$500 gone — only spotted because of a notification from a credit card company. $1,500 gone — bringing a bank account perilously close to empty. $3,000 — a college education fund depleted to mitigate the damages. These stories, scattered throughout forums across the internet, read like some niche B plotline for the newest season of Law & Order: Cyber Crimes Unit. In reality, they’re all stories of parents caught off guard by their kids’ online gaming charges. And in many cases, this spending comes in the form of a term often uttered in hushed tones by concerned parents: loot boxes.
As a concept, loot boxes are not new. The toy industry has always relied on our desire to get our hands on what the world has declared rare and important — and our willingness to sink money into that pursuit. But it wasn’t until a game company took the idea of loot boxes too far that the world — and its governments — began to take notice.
In 2017, gaming giant Electronic Arts (EA) released Star Wars Battlefront 2, a sequel to its remake of the popular Star Wars online first-person-shooter game. Immediately, players noticed something concerning: Major competitive components of the game were locked away from the start and could only be unlocked by massive amounts of gameplay — or by paying for randomized loot boxes and hoping that you got the items you needed. This pay-to-win dynamic made fans furious, and they made enough noise that the industry began to take notice.
“Probably every single person you’ve spoken to has mentioned when the Battlefront 2 loot boxes came out,” Dr. Brett Abarbanel, director of research at the University of Nevada Las Vegas’s International Gaming Institute, correctly guesses in an interview. Abarbanel has studied links between gambling and video games for the past 10 years. An avid gamer and poker player, she wanted to make clear the line between randomness and gambling — and how EA crossed it.
“Elements of randomness have shown up for almost as long as video games have been around,” she points out, citing examples such as critical hits and other game mechanics that have variable, non-100% chances. It becomes gambling, however, when you introduce a cost and an incentive to pay it repeatedly. “A good, brief definition would be that you’re risking something of value on an outcome that’s uncertain,” Abarbanel says, “but this includes a vast variety of things — … any sort of minimal item where you would risk something.”
When asked to compare more traditional forms of gambling to their video gaming counterparts, she laughs. “This is like an hour-long lecture,” she says. But in the end, her answer was admirably concise — and immediately recognizable.
“The first parallel we see in loot boxes is slot machines. There’s the [random number generator (RNG)] function that’s built in to a computer algorithm, there’s the colorful aesthetic, too. … There might be music associated with it, or different sounds, and then there might be the surprise element. There’s a drama that might be parallel to the drama of a slot reel [in which] the first two reels stop, and the third one spins a little bit longer before you get the last item on the reel. Those sorts of elements are similar to mechanisms we see in slot games.”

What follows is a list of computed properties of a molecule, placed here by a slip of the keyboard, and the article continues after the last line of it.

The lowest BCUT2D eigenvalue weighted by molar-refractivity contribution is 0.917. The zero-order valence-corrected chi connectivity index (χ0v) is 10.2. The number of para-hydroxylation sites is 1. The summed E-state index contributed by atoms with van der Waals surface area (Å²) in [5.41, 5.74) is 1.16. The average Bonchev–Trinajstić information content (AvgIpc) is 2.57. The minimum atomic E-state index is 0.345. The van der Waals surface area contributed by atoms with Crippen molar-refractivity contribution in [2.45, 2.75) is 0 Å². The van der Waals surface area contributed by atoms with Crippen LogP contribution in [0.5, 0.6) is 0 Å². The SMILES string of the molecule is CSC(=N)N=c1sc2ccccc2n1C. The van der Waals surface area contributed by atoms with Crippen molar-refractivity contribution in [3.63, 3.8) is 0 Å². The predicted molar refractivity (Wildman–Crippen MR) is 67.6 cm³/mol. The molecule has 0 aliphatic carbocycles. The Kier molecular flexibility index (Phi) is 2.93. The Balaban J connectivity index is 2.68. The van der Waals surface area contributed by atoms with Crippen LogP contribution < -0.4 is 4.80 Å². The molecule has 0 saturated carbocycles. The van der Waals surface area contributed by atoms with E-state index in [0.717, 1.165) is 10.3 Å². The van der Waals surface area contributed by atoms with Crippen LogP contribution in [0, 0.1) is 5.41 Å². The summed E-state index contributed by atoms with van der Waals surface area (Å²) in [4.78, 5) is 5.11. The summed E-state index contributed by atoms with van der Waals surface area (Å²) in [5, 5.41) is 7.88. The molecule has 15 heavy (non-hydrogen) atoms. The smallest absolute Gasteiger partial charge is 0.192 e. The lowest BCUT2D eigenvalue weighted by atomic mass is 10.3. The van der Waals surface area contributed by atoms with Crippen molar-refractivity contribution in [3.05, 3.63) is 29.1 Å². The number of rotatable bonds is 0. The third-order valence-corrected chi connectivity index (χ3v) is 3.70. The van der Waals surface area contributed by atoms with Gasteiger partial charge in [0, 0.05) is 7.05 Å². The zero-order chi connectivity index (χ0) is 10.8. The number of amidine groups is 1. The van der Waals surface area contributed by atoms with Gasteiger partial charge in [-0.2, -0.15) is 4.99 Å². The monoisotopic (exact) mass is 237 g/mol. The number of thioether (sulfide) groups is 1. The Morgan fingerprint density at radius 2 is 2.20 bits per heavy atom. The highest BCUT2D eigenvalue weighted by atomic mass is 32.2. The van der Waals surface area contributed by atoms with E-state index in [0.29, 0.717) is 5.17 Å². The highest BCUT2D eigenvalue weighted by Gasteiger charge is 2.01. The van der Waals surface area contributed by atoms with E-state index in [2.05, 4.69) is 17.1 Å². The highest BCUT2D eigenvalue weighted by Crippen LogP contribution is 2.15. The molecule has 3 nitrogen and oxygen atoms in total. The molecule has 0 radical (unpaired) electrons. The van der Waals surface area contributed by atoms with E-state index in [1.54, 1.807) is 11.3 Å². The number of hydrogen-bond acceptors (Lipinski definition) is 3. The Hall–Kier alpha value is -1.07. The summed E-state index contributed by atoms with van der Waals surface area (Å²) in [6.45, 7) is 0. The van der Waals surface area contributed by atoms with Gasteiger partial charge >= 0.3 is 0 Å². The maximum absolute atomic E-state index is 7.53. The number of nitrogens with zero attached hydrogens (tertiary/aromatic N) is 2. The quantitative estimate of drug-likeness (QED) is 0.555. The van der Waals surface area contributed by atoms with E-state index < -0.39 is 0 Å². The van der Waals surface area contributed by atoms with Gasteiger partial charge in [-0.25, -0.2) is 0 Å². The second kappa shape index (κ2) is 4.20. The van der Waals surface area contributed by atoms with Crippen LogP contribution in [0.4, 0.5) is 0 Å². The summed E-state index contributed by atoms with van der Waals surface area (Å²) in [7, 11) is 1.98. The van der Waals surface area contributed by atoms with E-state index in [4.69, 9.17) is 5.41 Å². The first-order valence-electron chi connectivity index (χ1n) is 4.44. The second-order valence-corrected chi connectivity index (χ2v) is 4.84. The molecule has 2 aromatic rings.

It’s concerning enough on its own that loot boxes in gaming share cosmetic similarities to more traditional forms of gambling, but it’s the psychological similarities that are truly worrisome.
As the discussion around loot boxes was heating up in June 2018, two professors — Dr. Aaron Drummond from Massey University in New Zealand and Dr. James D. Sauer from the University of Tasmania in Australia — partnered to write an article titled “Video Game Loot Boxes are Psychologically Akin to Gambling” for the journal Nature. In the study, they analyzed 22 popular games that utilize loot boxes using a five-part criteria to determine if risk-taking behavior is specifically defined as gambling. On this scale, nearly half of the games — many from popular franchises, such as Call of Duty, FIFA, and Madden — met the study’s criteria. Perhaps more troublingly, Drummond and Sauer’s study, as well as a later study headed by Dr. David Zendle of York St. John University, found credible links between the amount gamers spent on loot boxes and the likelihood that they were what was known as “a problem gambler.”
“Problem gamblers are people who have difficulty regulating their gambling behaviour and whose gambling behaviour causes problems in their day-to-day life,” Drummond clarifies in an email. “The Problem Gambling Severity Index is a nine-item checklist assessing the frequency of such problems. Gamblers who score eight or more on the scale are considered to be at high risk for gambling problems.”
A system that caters at any level to people who have moderate to severe gambling problems is an issue no matter what, but the target age demographic for these games further complicates matters. While most gambling is illegal to anyone younger than 18, video games don’t have that limitation.